I came to Me Before You late and I mean years late. When everyone was gushing about it in 2012 I was completely unaware and more interested in the Olympics. It entered my radar in 2013 when it was a World Book Night book but only in a vague sort of way. Then in 2015 there was a buzz about the movie and I was intrigued. I wanted to read the book before I saw the film – and my review of the book is here. I am so, so glad I waited so long to read the book. Thanks to my ignorance I only had to wait a little over a month to read the sequel After You.
After You follows Lou 18 months after Will’s suicide. In those 18 months things haven’t gone how I (and every other fan in the world) had hoped for Lou. She’s unhappy – so unhappy it hurts – working in an airport bar (with the worst uniform ever) and just existing day to day. She isn’t living as Will wanted though she tried, and the flat she bought with the money he left her isn’t her home. She can’t move on and after an accident in her home she decides to join a grief support group and also meets paramedic Sam, who will become very important later on.
The Moving On group is full of people I fell in love with and some of the funniest moments in the book came from the Moving On scenes. Moyes is so good at writing secondary characters who are so nuanced and so full of depth that you forget the book isn’t really about them. It is the same with Lou’s family who thankfully are also back and thankfully also very, very funny. I have always loved Lou and Trina’s relationship and the fight their parents have with her mum discovering feminism was so funny.
I don’t actually know how to introduce Lily in a subtle way so here it is: Lily is Will’s daughter. The daughter he had in university and didn’t even know existed. I found this plot twist slightly ridiculous but I was willing to go for the ride. The thing is Lily was a spoilt, brat of a teenager and I found it so hard to sympathise with her. By the end when the reasoning behind her behaviour was explained I understood but bloody hell she was so difficult to like or even care about. Are all teenagers like this? The only teenagers I know are Indian and polite and obviously real people not characters in a book. And yes, I know I sound old but that doesn’t change the fact that Lily was a stereotype of a problematic teenager at some points.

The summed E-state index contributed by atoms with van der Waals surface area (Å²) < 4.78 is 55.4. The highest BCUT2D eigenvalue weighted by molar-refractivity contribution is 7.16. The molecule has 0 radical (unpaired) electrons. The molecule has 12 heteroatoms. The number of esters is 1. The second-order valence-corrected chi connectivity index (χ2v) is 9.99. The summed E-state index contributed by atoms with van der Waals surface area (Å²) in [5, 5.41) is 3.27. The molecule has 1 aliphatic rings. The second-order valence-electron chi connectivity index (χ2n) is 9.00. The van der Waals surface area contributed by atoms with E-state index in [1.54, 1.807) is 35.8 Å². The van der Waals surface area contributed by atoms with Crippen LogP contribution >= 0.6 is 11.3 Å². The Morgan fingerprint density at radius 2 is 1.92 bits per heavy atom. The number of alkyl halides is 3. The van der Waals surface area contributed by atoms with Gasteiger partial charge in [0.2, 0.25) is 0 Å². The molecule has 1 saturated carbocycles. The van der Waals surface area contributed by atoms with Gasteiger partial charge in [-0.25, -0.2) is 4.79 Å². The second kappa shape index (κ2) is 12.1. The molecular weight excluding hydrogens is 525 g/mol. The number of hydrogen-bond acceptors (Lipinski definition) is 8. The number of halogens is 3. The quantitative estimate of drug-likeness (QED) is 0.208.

I won’t tell you what the reasoning was behind her behaviour – there should be some things you discover for yourself but it was brilliantly written and something that needs to be highlighted even more.
Of course Lou is the lynchpin holding this story and these characters together. Slowly she hears Will less and less in her head and starts engaging with the world more and more. In paramedic Sam she finds herself falling for someone for the first time since Will. Of course the path of true love doesn’t run smooth and of course I don’t like him at all because he isn’t Will but he is a nice guy. The both of them suffer from guilt at being left behind when their loved ones died and just being with each other helps them both to recover.
What I really, really loved about After You was the ending. At the end of Me Before You Lou travels because Will told her to. At the end fo this book she gets on a plane for a brilliant new job opportunity across the pond because she wanted to and I loved that. I really do hope there is a third book just so we can complete Lou’s story.
I really enjoyed After You even though there were characters I couldn’t get on board with. I would also recommend it to you all but urge you all to read Me Before You first if you already haven’t. You can buy it from all retailers now including Amazon and Waterstones.